Tax refunds may prompt a surge in personal bankruptcies

On Behalf of | Apr 18, 2012 | Personal Bankruptcy |

Yesterday was tax day, and many people in New Jersey and across the United States are certainly looking forward to receiving their tax refunds. While everyone probably has different plans for how to use it, some may be planning to use their tax refunds to pay for a personal bankruptcy filing. According to a new study conducted by the National Bureau of Economic Research, this may hold true for more than 200,000 households nationwide.

Although it may surprise some, filing for bankruptcy can be somewhat expensive, especially due to reforms to U.S. bankruptcy laws passed in 2005, which were meant to deter people who could afford to pay their debt off from filing for bankruptcy. Before the reforms, the average cost of filing was $921. That covered legal and administrative fees. However, by 2007, the cost jumped to $1,477.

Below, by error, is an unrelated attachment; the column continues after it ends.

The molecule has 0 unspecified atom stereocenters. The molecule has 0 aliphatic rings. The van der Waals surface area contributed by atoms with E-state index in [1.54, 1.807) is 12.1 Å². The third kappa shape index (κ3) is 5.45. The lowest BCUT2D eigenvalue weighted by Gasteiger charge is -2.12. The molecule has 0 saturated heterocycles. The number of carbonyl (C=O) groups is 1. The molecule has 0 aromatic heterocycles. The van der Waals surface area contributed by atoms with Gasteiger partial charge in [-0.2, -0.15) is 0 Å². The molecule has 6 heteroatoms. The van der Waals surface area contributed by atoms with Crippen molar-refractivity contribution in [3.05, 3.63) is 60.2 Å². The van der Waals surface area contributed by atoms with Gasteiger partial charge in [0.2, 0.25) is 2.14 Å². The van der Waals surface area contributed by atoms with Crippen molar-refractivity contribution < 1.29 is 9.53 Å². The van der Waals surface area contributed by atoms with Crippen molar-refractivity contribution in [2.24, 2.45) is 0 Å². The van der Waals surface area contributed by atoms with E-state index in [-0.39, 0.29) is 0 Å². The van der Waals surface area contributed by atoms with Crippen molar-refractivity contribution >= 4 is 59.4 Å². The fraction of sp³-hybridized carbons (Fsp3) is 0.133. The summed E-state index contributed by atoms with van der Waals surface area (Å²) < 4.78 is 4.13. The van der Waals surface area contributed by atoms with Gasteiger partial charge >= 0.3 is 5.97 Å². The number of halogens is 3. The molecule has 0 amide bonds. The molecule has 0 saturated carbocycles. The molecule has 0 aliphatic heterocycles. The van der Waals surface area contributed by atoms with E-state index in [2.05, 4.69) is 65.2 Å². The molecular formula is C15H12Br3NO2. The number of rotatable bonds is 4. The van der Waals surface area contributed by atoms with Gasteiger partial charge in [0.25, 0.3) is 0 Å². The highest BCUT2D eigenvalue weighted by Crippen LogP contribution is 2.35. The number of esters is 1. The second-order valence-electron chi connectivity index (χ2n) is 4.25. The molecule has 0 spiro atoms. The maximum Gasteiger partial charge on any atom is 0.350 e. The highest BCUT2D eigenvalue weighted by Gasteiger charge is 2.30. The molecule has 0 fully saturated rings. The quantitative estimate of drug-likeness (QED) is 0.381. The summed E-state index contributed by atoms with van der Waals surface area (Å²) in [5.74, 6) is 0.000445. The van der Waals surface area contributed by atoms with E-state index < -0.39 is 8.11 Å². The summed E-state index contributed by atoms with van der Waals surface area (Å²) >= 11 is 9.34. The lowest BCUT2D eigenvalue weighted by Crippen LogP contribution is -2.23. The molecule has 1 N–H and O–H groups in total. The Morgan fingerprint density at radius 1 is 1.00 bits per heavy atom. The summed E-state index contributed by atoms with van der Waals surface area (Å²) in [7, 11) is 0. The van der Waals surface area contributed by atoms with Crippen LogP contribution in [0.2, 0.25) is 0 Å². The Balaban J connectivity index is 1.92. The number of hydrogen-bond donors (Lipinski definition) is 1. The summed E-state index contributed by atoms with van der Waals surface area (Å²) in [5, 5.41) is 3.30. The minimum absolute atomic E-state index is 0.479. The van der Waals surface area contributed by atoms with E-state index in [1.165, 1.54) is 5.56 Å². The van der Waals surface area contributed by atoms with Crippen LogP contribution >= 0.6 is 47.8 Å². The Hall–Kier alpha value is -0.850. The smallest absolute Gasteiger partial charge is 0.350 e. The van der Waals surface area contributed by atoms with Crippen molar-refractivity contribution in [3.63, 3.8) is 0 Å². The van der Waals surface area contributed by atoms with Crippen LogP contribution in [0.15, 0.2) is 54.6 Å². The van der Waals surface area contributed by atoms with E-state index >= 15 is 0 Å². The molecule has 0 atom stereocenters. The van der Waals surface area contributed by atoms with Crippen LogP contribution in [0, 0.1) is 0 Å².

Possibly due to the increase in cost, the number of people filing for bankruptcy has declined. Likewise, more and more are using their tax refund to cover the costs of filing. Unfortunately, that may mean that some people who are facing financial hardship are unable to get the help they need.

Although filing for personal bankruptcy may cost money, it may nonetheless be the most cost-effective solution for some individuals in New Jersey and elsewhere. Bankruptcy often allows people to gain control over their debt by allowing them to restructure or even eliminate it under the protection of a court. They can then eventually emerge from the process with little to no debt, allowing them to gain a solid financial footing.

Source: CNBC, “Tax Refunds Being Used to Pay for Bankruptcy Filings,” Christine Dugas, April 13, 2012


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